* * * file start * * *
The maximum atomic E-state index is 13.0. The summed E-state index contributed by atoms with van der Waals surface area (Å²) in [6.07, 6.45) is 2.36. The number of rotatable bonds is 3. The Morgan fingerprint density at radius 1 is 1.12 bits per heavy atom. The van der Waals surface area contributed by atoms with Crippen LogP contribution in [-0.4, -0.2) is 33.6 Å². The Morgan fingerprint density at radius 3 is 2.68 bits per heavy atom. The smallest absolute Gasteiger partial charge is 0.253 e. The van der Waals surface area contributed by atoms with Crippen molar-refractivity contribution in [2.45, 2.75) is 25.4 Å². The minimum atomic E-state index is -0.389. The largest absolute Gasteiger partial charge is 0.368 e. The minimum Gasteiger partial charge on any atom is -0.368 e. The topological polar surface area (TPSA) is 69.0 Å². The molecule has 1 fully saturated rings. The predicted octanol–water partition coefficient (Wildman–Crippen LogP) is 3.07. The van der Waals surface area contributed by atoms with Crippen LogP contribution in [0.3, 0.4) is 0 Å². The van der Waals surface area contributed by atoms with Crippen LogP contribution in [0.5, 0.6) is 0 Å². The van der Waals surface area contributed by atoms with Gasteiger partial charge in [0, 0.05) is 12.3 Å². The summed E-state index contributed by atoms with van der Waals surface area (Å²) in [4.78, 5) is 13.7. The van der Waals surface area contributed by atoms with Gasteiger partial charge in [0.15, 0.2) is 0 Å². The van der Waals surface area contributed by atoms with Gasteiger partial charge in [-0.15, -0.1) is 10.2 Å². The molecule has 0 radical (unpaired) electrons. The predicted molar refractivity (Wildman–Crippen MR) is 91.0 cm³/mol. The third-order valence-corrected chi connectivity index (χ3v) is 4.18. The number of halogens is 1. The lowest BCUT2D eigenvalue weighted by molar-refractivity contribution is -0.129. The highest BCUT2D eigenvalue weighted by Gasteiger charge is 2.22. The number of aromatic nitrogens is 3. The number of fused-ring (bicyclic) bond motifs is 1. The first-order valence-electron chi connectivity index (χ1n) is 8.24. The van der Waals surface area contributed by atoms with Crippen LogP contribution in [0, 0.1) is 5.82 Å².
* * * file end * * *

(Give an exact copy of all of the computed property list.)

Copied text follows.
The maximum atomic E-state index is 13.0. The summed E-state index contributed by atoms with van der Waals surface area (Å²) in [6.07, 6.45) is 2.36. The number of rotatable bonds is 3. The Morgan fingerprint density at radius 1 is 1.12 bits per heavy atom. The van der Waals surface area contributed by atoms with Crippen LogP contribution in [-0.4, -0.2) is 33.6 Å². The Morgan fingerprint density at radius 3 is 2.68 bits per heavy atom. The smallest absolute Gasteiger partial charge is 0.253 e. The van der Waals surface area contributed by atoms with Crippen molar-refractivity contribution in [2.45, 2.75) is 25.4 Å². The minimum atomic E-state index is -0.389. The largest absolute Gasteiger partial charge is 0.368 e. The minimum Gasteiger partial charge on any atom is -0.368 e. The topological polar surface area (TPSA) is 69.0 Å². The molecule has 1 fully saturated rings. The predicted octanol–water partition coefficient (Wildman–Crippen LogP) is 3.07. The van der Waals surface area contributed by atoms with Crippen LogP contribution in [0.3, 0.4) is 0 Å². The van der Waals surface area contributed by atoms with Crippen LogP contribution in [0.5, 0.6) is 0 Å². The van der Waals surface area contributed by atoms with Gasteiger partial charge in [0, 0.05) is 12.3 Å². The summed E-state index contributed by atoms with van der Waals surface area (Å²) in [4.78, 5) is 13.7. The van der Waals surface area contributed by atoms with Gasteiger partial charge in [0.15, 0.2) is 0 Å². The van der Waals surface area contributed by atoms with Gasteiger partial charge in [-0.15, -0.1) is 10.2 Å². The molecule has 0 radical (unpaired) electrons. The predicted molar refractivity (Wildman–Crippen MR) is 91.0 cm³/mol. The third-order valence-corrected chi connectivity index (χ3v) is 4.18. The number of halogens is 1. The lowest BCUT2D eigenvalue weighted by molar-refractivity contribution is -0.129. The highest BCUT2D eigenvalue weighted by Gasteiger charge is 2.22. The number of aromatic nitrogens is 3. The number of fused-ring (bicyclic) bond motifs is 1. The first-order valence-electron chi connectivity index (χ1n) is 8.24. The van der Waals surface area contributed by atoms with Crippen LogP contribution in [0, 0.1) is 5.82 Å².